Provisional Legislative Council

PLC Paper No. CB(1)935
(These minutes have
been seen by the

Ref: CB1/PL/EA

Panel on Environmental Affairs

Minutes of meeting held on Friday, 19 December 1997, at 8:30 am in Conference Room A of the Legislative Council Building

Members present :

Dr Hon Mrs TSO WONG Man-yin (Chairman)
Hon LAU Kong-wah (Deputy Chairman)
Hon Henry WU
Dr Hon LEONG Che-hung, JP
Hon CHAN Choi-hi
Hon CHAN Wing-chan
Hon YEUNG Yiu-chung
Hon IP Kwok-him
Dr Hon LAW Cheung-kwok

Members absent :

Hon David CHU Yu-lin
Hon Edward HO Sing-tin, JP
Dr Hon Raymond HO Chung-tai, JP
Prof Hon NG Ching-fai
Hon Ronald ARCULLI, JP
Hon Mrs Sophie LEUNG LAU Yau-fun, JP
Hon MOK Ying-fan
Hon Mrs Miriam LAU Kin-yee, JP
Hon CHOY So-yuk

Public officers attending :

All items

Acting Deputy Secretary for Planning, Environment and Lands (Environment)

Acting Director of Environmental Protection

Item IV

Mr Benny WONG
Assistant Director (Waste Facilities)
Environmental Protection Department

Principal Environmental Protection Officer (Facilities Planning)
Environmental Protection Department

Mr Conrad P K LAM
Principal Environmental Protection Officer (Special Waste Facilities)
Environmental Protection Department

Mr Patrick C K LEI
Principal Environmental Protection Officer (Waste Policy and Services)
Environmental Protection Department

Mr PO Pui-leong
Assistant Director (Environmental Health)1
Urban Services Department

Mr TSANG Nim-tong
Senior Staff Officer (Public Health)1
Urban Services Department

Mr CHAN Ping-kwong
Assistant Director (Environmental Health Services)
Regional Services Department

Ms Rhonda LO
Senior Staff Officer (Cleansing Services)
Regional Services Department

Item V

Mr Danny TSUI
Principal Assistant Secretary for Planning, Environment and Lands (Environment)3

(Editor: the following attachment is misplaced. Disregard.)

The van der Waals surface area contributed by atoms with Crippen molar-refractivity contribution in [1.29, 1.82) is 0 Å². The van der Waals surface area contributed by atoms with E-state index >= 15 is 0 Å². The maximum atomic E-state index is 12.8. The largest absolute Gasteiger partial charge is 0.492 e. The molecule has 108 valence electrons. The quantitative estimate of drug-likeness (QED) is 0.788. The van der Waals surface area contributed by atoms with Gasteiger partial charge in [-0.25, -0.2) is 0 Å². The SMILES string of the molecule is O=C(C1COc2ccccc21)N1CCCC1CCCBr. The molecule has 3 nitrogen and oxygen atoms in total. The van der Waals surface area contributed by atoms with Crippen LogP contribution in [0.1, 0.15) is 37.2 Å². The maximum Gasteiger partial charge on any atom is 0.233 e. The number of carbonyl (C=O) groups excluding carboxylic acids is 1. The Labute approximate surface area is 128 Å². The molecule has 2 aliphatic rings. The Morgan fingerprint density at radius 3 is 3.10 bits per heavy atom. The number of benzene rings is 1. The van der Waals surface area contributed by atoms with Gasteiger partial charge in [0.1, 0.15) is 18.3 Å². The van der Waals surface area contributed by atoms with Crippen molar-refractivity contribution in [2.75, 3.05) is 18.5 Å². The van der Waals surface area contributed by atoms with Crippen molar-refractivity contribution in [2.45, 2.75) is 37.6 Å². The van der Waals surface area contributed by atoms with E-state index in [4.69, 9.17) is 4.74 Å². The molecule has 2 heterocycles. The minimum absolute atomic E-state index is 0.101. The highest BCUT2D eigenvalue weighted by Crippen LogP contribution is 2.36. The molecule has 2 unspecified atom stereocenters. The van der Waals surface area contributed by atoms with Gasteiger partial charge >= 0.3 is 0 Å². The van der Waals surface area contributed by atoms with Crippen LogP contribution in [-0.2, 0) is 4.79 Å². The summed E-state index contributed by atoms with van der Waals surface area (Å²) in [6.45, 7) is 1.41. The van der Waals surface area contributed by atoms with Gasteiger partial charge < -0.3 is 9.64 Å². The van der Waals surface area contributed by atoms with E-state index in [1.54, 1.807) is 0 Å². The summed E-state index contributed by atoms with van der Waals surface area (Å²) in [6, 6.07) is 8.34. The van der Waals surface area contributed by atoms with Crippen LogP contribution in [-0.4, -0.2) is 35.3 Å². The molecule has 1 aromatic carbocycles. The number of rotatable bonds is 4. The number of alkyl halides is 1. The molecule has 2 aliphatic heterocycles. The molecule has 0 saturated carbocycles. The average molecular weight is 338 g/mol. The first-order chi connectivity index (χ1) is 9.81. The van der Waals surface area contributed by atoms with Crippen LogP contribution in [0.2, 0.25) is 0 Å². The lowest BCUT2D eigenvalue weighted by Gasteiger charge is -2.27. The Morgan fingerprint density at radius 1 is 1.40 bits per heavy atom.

Mr Elvis W K AU
Acting Assistant Director (Environmental Assessment and Noise)
Environmental Protection Department

Clerk in attendance :

Miss Odelia LEUNG,
Chief Assistant Secretary (1)1

Staff in attendance :

Ms Connie SZE-TO,
Senior Assistant Secretary (1)1

I.Confirmation of minutes of meeting

(PLC Paper No. CB(1)585)

The minutes of the joint meeting with the Panel on Health Services held on 24 October 1997 were confirmed.

II.Date of next meeting and items for discussion

2.Members agreed to discuss the following subjects at the next Panel meeting to be held on Friday, 16 January 1998, at 8:30 am -

  1. Trade Effluent Surcharge Scheme; and

  2. Landfill Charging Scheme.

(Post-meeting note: With the concurrence of the Chairman, the Panel meeting was re-scheduled for Friday, 23 January 1998, at 10:45 am and the subject of control over importation of wastes was included in the agenda.)

III.Information papers issued since last meeting

(PLC Paper No. CB(1)598 - A publication entitled "Hoi Ha Wan";

PLC Paper No. CB(1)615 - Quarterly Operations Report No. 9 of the Sewage Services Trading Fund)

3.Members noted the captioned information papers issued since last meeting.

IV.Overall waste management strategies

(PLC Paper No. CB(1)665(01))

4.The Assistant Director (Waste Facilities), Environmental Protection Department (AD/WF) gave a visual presentation on the management strategies for different types of wastes in Hong Kong which were detailed in the discussion paper. He highlighted that the next phase of the overall waste management strategies was waste reduction and the Administration was formulating appropriate strategies to ensure Hong Kong's sustainable development in the next century.

The overall waste management strategies

5.A member criticised the Administration for wavering between incineration and landfilling for disposal of wastes and failure to map out comprehensive and long-term waste management strategies for tackling the growing quantity of wastes in Hong Kong. He opined that the Administration should make reference to experiences in densely populated countries like Japan and expedite the introduction of modern waste-to-energy incineration.